Foreigners who come to our meditation centre are often fond of reading and writing. This leads to discursive thinking, which hinders the development of mindfulness. We have to tell them not to read and write. They may resent this restriction, but they soon get used to it and find it helps their meditation. One such foreigner was Mr. Duval, an American who spent several months at the centre. He was very impressed by the Satipaṭṭhāna method that had helped him to attain insight knowledge. He thought it would benefit many Westerners, who have no inner peace in spite of their material prosperity.
Through constant mindfulness the meditator seeks to remove the five hindrances (nīvaraṇa) — sensual desire, ill-will, laziness, restlessness, and doubt. These hindrances block the way to nibbāna, so their removal is the first Ariyāvāsa-dhamma.
Sensual desire is the craving for pleasant sense-objects such as sights, sounds, odours, and so forth. Here, the sense-object means not only the object that directly causes pleasant sensation, but also other objects associated with it. Thus the object of sound refers to a person who speaks persuasively as well as to musical instruments. Odour as a sensual object is represented by perfumes, and by human beings who use them. In short, all objects of desire are sensual objects.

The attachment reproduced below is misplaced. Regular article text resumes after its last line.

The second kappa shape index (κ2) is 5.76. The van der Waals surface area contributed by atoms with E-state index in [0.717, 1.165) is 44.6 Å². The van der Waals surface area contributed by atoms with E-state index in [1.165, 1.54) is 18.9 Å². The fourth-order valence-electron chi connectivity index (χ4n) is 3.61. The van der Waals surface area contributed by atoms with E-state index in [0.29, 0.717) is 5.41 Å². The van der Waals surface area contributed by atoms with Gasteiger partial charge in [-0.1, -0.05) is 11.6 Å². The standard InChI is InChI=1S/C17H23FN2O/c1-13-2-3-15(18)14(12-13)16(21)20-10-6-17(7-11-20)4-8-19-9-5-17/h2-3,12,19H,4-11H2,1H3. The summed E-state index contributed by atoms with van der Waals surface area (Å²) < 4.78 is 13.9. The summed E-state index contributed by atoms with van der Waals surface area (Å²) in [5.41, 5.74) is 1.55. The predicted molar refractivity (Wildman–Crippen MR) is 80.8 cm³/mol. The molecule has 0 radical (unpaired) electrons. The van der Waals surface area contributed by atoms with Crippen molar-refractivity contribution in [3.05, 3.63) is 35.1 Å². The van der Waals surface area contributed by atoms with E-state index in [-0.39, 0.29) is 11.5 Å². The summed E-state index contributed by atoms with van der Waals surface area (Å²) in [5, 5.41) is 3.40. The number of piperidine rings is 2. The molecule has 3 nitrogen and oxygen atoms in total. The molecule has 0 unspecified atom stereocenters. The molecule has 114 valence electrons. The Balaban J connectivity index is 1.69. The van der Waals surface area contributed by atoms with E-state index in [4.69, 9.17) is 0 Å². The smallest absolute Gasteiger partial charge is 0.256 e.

Love of pleasant sense-objects is the cause of conflict among people and nations. Yet modern man is excessively fond of sensual pleasure. To him it is the highest goal of life, something to be sought by every possible means, regardless of moral considerations. According to the Buddha, sensual desire is like a debt that keeps a man in bondage. Just as a debtor has to be polite to a creditor, so too one has to respect the objects of one’s sensual desire. If it is an inanimate object, one must handle it with care and keep it under lock and key. If it is a person one desires, one has to avoid doing or saying anything to displease them.
If you have no desire, you are free from worry about any object or living being. The best way to overcome desire is to watch it constantly. You should focus on it and trace it back to its source. If you focus on desire with persistence and strong will, it usually disappears, then you are assured of a place in the abode of the Noble Ones.